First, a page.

Upward and Downward Counterfactual Thought After Loss: A Multiwave Controlled Longitudinal Study

Maarten C. Eisma*, Kai Epstude, Henk A.W. Schut, Margaret S. Stroebe, Adriana Simion, Paul A. Boelen

*Corresponding author for this work

Research output: Contribution to journalArticleAcademicpeer-review

15 Citations (Scopus)
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Counterfactual thoughts, mental simulations about how a situation may have turned out differently (i.e., “if only …, then …”), can reduce mental health after stressful life-events. However, how specific counterfactual thought types relate to post-loss mental health problems is unclear. We hypothesized that self-referenced upward counterfactuals (i.e., “If only I had done …, then the current situation would be better”) may serve as cognitive avoidance, thereby perpetuating loss-related distress. Conversely, downward counterfactuals (i.e., “If … had happened, then the current situation could have been [even] worse”) may facilitate benefit finding, thereby reducing distress. In a longitudinal survey, self-referent, other-referent, and nonreferent upward counterfactuals, and nonreferent downward counterfactuals were assessed at baseline. Prolonged grief and depression symptoms were assessed at baseline, and 6- and 12-month follow-ups. Multiple regression analyses assessed associations between counterfactual thoughts and symptom levels in 65 recently bereaved people who generated counterfactual thoughts about the loss-event. Moderator analyses assessed the unicity of significant effects in the previous step, by comparing these effects in 59 people generating loss-related counterfactuals with those in 59 propensity-score matched participants generating counterfactuals about other negative life-events. Multivariate analyses showed that nonreferent upward counterfactuals were uniquely strongly positively associated with prolonged grief and depression symptoms concurrently. Self-referent upward counterfactuals were uniquely positively associated with prolonged grief and depression symptoms longitudinally. Moderator analyses confirmed that thinking about how one's (in)actions could prevent a death uniquely exacerbated prolonged grief and depression severity. Prolonged grief treatment may be improved by targeting self-blame and guilt.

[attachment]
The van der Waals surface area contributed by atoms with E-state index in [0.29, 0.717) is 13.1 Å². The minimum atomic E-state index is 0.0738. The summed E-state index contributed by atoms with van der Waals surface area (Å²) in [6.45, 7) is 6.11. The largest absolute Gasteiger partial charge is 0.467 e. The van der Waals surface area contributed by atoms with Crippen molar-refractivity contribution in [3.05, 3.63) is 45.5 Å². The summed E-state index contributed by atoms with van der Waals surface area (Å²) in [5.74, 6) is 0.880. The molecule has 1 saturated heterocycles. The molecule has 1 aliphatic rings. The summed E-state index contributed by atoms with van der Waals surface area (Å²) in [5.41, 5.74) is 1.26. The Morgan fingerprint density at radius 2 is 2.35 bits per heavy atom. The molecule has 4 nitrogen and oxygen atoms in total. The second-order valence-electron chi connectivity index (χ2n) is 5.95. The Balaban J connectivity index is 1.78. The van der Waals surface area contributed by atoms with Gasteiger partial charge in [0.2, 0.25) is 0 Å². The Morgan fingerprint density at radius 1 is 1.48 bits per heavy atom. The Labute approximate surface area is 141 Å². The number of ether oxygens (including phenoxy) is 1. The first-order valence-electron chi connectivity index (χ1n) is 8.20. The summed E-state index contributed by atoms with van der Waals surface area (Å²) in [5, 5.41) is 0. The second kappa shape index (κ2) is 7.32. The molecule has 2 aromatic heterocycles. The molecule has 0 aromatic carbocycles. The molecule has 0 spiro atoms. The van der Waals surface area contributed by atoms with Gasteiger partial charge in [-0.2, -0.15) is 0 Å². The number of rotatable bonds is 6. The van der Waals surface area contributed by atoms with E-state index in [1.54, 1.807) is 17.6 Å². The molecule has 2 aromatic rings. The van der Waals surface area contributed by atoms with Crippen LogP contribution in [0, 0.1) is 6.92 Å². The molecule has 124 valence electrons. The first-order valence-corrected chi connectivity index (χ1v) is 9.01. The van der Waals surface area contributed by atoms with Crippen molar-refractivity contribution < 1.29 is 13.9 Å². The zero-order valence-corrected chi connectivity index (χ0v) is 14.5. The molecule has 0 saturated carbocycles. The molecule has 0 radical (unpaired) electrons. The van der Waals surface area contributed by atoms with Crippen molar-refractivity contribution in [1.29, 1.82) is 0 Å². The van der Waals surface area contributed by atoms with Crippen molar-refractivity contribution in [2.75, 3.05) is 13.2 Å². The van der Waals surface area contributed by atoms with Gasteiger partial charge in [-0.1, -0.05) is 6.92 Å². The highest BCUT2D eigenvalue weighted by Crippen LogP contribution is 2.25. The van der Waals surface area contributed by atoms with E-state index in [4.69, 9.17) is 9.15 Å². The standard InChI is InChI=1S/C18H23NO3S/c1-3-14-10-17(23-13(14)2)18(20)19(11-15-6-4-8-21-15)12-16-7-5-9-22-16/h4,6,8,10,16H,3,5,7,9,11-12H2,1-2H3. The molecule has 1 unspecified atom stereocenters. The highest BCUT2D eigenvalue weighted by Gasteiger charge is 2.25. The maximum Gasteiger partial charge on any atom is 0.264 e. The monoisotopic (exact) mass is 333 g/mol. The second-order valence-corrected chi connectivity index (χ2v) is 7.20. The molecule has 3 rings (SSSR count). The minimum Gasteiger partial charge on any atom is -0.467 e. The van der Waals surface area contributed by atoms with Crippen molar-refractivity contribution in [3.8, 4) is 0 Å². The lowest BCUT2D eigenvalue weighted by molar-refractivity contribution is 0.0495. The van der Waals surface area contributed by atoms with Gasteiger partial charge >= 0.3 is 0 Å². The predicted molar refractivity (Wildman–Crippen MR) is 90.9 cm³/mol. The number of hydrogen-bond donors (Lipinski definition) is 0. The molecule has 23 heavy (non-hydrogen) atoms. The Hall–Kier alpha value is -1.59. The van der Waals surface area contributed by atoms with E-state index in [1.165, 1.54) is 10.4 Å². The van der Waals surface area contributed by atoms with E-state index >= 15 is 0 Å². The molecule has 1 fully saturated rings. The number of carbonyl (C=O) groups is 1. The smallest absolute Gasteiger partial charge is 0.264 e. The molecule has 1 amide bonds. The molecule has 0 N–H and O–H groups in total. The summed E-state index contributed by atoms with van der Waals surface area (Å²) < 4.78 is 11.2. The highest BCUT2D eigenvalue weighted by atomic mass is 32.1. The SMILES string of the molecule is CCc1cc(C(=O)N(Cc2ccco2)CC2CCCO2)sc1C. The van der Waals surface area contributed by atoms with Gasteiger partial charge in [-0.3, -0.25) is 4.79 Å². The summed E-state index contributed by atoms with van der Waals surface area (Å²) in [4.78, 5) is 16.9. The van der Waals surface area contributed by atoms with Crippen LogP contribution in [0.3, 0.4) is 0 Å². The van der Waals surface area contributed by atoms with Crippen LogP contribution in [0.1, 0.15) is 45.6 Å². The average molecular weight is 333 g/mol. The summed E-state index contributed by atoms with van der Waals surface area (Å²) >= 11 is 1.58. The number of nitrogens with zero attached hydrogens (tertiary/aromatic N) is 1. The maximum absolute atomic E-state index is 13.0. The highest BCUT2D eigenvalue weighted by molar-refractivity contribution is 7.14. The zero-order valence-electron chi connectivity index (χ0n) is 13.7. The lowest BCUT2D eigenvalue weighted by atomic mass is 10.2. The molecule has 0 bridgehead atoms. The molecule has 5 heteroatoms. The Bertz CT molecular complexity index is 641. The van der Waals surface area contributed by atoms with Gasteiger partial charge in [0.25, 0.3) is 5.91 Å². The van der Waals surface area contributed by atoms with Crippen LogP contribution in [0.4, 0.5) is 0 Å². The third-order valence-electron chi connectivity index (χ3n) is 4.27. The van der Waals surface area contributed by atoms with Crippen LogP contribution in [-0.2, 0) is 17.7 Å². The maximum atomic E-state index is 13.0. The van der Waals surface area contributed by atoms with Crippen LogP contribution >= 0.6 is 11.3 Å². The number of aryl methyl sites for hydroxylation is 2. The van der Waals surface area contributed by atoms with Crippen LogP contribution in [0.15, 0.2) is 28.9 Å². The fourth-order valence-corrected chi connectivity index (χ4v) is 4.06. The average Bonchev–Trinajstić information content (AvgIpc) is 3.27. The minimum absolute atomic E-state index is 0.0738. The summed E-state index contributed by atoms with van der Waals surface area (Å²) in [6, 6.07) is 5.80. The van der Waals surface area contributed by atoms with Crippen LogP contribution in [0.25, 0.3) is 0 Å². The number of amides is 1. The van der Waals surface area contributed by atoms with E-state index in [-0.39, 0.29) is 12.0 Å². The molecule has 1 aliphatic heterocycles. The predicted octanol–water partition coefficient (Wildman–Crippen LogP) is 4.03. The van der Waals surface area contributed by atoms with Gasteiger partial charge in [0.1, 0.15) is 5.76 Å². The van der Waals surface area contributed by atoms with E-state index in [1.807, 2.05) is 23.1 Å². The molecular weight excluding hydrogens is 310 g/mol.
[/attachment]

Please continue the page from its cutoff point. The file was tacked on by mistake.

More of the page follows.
Original languageEnglish
Pages (from-to)577-593
Number of pages17
JournalBehavior Therapy
Issue number3
Publication statusPublished - May-2021


  • complicated grief
  • persistent complex bereavement disorder
  • rumination
  • coping
  • regret
  • emotion regulation

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